A kangaroo was captured hopping near a Texas highway.
Cindy Kaut White captured the animal on video while driving with her son.
“I knew I wasn’t drinking cause I just came from church,” 51-year-old White told the Daily Mail. “I was driving home when this kangaroo ran out in front of me, or hopped!”
The mother of two was in a truck with her 19-year-old son at the time.
The police received several calls from people who spotted the kangaroo.
“We kept going up and down the street beside we were afraid she would get back on the main highway,” added White. “They should rename that street kangaroo run!”
Authorities chased the kangaroo for over an hour before the owner was able to tranquilize it and take it back home in a net.
The kangaroo had hopped over a fence in its enclosure. The owner is a local and didn’t realize that his animal escaped, the Daily Mail reported.
This isn’t the first time a kangaroo escaped a home in Texas. In 2013, deputies in Midland County cornered a kangaroo hopping along the highway before its owner teased it out with a snack and then grabbed it. Authorities were surprised to find the exotic pet.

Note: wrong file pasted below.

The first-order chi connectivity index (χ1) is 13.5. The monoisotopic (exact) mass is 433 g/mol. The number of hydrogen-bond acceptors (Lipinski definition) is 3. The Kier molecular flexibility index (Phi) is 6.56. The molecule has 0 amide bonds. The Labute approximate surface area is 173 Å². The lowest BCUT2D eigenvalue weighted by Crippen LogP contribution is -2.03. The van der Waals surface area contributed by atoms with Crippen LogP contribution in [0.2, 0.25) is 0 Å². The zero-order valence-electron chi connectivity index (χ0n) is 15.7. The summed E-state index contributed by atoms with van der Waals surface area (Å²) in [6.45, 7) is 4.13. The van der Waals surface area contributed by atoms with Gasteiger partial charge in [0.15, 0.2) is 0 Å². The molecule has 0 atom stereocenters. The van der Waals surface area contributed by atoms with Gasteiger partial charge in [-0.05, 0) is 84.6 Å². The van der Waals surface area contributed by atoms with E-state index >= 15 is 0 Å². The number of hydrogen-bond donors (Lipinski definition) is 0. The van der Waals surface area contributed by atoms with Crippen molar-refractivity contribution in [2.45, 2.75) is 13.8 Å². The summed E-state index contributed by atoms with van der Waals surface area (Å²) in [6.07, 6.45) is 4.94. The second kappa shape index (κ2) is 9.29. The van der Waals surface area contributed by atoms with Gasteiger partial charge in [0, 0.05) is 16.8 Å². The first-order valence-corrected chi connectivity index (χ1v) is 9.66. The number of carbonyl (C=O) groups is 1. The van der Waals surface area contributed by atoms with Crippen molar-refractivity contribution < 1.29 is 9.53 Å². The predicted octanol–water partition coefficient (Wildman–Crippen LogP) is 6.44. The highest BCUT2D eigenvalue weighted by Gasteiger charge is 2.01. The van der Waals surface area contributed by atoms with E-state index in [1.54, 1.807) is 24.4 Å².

“They was questioning the call — you know, ‘A kangaroo? In Midland, Texas? There ain’t no kangaroos out here. Surely it’s got to be something different,'” Midland County Sheriff Gary Painter told NBC 5. “And they thought the dispatch was crazy, so they went out there and, sure enough, they found him.”
According to Kangaroo Creek Farm, kangaroos need fences to be at least six feet high. The farm also suggests that a kangaroo’s first instinct will usually be to squeeze under or through a poorly secured fence.
An escaped kangaroo was also caught in New York City. The New York Post reported that two mechanics saw a kangaroo in the parking lot when they arrived for work, in 2015. The kangaroo escaped from the property of Giovanni Schirripa, a man known locally for keeping exotic pets.
Owning kangaroos and other wild animals as pets is illegal in New York City, according to Born Free USA. Schirripa claimed the kangaroo is legally owned by his brother in a different part of New York. When a zebra and a pony escaped from his property in 2012, he claimed he had a permit for a petting zoo, but none was found by authorities, the Post reported.
In the United States, laws governing the ownership of exotic and wild animals vary by location, according to Born Free. In some places, certain wild or exotic animals can be owned with a permit or license.